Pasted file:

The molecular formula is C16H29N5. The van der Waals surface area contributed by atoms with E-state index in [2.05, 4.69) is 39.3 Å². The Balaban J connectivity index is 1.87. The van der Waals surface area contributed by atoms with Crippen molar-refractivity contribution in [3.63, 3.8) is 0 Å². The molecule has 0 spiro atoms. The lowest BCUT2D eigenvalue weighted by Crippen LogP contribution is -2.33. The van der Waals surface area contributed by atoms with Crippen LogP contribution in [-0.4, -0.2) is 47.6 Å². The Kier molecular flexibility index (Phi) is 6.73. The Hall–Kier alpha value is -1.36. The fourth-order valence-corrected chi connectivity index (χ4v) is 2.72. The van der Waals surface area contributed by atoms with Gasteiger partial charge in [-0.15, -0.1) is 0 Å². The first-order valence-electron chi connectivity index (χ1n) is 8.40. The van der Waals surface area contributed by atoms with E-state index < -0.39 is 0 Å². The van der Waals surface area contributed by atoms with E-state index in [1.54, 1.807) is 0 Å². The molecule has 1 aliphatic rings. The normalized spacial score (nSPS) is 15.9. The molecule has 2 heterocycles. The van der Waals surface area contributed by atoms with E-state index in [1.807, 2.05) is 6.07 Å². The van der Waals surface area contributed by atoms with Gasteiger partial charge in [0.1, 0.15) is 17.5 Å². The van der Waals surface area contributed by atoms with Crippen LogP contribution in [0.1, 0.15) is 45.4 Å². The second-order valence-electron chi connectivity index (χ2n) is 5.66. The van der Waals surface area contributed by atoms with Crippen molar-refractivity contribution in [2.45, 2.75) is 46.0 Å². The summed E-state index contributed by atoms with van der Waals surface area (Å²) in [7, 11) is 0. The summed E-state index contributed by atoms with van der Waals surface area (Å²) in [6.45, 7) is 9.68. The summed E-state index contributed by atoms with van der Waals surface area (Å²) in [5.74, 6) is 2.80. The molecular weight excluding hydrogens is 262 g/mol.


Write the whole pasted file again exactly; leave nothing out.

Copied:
The molecular formula is C16H29N5. The van der Waals surface area contributed by atoms with E-state index in [2.05, 4.69) is 39.3 Å². The Balaban J connectivity index is 1.87. The van der Waals surface area contributed by atoms with Crippen molar-refractivity contribution in [3.63, 3.8) is 0 Å². The molecule has 0 spiro atoms. The lowest BCUT2D eigenvalue weighted by Crippen LogP contribution is -2.33. The van der Waals surface area contributed by atoms with Crippen LogP contribution in [-0.4, -0.2) is 47.6 Å². The Kier molecular flexibility index (Phi) is 6.73. The Hall–Kier alpha value is -1.36. The fourth-order valence-corrected chi connectivity index (χ4v) is 2.72. The van der Waals surface area contributed by atoms with Gasteiger partial charge in [-0.15, -0.1) is 0 Å². The first-order valence-electron chi connectivity index (χ1n) is 8.40. The van der Waals surface area contributed by atoms with E-state index < -0.39 is 0 Å². The van der Waals surface area contributed by atoms with E-state index in [1.54, 1.807) is 0 Å². The molecule has 1 aliphatic rings. The normalized spacial score (nSPS) is 15.9. The molecule has 2 heterocycles. The van der Waals surface area contributed by atoms with E-state index in [1.807, 2.05) is 6.07 Å². The van der Waals surface area contributed by atoms with Gasteiger partial charge in [0.1, 0.15) is 17.5 Å². The van der Waals surface area contributed by atoms with Crippen LogP contribution in [0.1, 0.15) is 45.4 Å². The second-order valence-electron chi connectivity index (χ2n) is 5.66. The van der Waals surface area contributed by atoms with Crippen molar-refractivity contribution in [2.45, 2.75) is 46.0 Å². The summed E-state index contributed by atoms with van der Waals surface area (Å²) in [7, 11) is 0. The summed E-state index contributed by atoms with van der Waals surface area (Å²) in [6.45, 7) is 9.68. The summed E-state index contributed by atoms with van der Waals surface area (Å²) in [5.74, 6) is 2.80. The molecular weight excluding hydrogens is 262 g/mol.